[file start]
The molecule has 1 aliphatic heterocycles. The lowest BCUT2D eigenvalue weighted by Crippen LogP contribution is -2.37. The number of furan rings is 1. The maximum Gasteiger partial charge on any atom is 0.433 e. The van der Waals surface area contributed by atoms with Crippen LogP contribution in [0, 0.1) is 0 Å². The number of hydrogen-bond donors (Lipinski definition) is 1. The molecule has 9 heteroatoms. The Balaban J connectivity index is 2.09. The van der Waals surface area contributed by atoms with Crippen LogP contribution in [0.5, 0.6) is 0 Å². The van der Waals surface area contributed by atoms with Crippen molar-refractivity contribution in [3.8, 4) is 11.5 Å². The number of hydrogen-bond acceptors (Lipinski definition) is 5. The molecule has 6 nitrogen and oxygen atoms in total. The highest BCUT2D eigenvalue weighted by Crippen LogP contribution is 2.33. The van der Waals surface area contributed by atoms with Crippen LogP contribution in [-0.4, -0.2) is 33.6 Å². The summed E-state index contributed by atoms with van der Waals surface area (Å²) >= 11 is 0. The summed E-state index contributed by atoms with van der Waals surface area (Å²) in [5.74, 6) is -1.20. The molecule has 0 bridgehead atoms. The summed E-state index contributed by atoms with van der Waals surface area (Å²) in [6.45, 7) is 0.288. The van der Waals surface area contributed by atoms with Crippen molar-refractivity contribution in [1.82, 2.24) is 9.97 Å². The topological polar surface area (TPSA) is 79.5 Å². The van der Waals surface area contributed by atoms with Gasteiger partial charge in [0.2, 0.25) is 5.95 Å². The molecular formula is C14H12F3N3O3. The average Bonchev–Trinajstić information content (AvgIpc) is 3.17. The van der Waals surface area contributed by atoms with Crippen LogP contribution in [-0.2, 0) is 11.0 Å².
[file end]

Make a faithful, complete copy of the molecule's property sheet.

The molecule has 1 aliphatic heterocycles. The lowest BCUT2D eigenvalue weighted by Crippen LogP contribution is -2.37. The number of furan rings is 1. The maximum Gasteiger partial charge on any atom is 0.433 e. The van der Waals surface area contributed by atoms with Crippen LogP contribution in [0, 0.1) is 0 Å². The number of hydrogen-bond donors (Lipinski definition) is 1. The molecule has 9 heteroatoms. The Balaban J connectivity index is 2.09. The van der Waals surface area contributed by atoms with Crippen LogP contribution in [0.5, 0.6) is 0 Å². The van der Waals surface area contributed by atoms with Crippen molar-refractivity contribution in [3.8, 4) is 11.5 Å². The number of hydrogen-bond acceptors (Lipinski definition) is 5. The molecule has 6 nitrogen and oxygen atoms in total. The highest BCUT2D eigenvalue weighted by Crippen LogP contribution is 2.33. The van der Waals surface area contributed by atoms with Crippen LogP contribution in [-0.4, -0.2) is 33.6 Å². The summed E-state index contributed by atoms with van der Waals surface area (Å²) >= 11 is 0. The summed E-state index contributed by atoms with van der Waals surface area (Å²) in [5.74, 6) is -1.20. The molecule has 0 bridgehead atoms. The summed E-state index contributed by atoms with van der Waals surface area (Å²) in [6.45, 7) is 0.288. The van der Waals surface area contributed by atoms with Crippen molar-refractivity contribution in [1.82, 2.24) is 9.97 Å². The topological polar surface area (TPSA) is 79.5 Å². The van der Waals surface area contributed by atoms with Gasteiger partial charge in [0.2, 0.25) is 5.95 Å². The molecular formula is C14H12F3N3O3. The average Bonchev–Trinajstić information content (AvgIpc) is 3.17. The van der Waals surface area contributed by atoms with Crippen LogP contribution in [-0.2, 0) is 11.0 Å².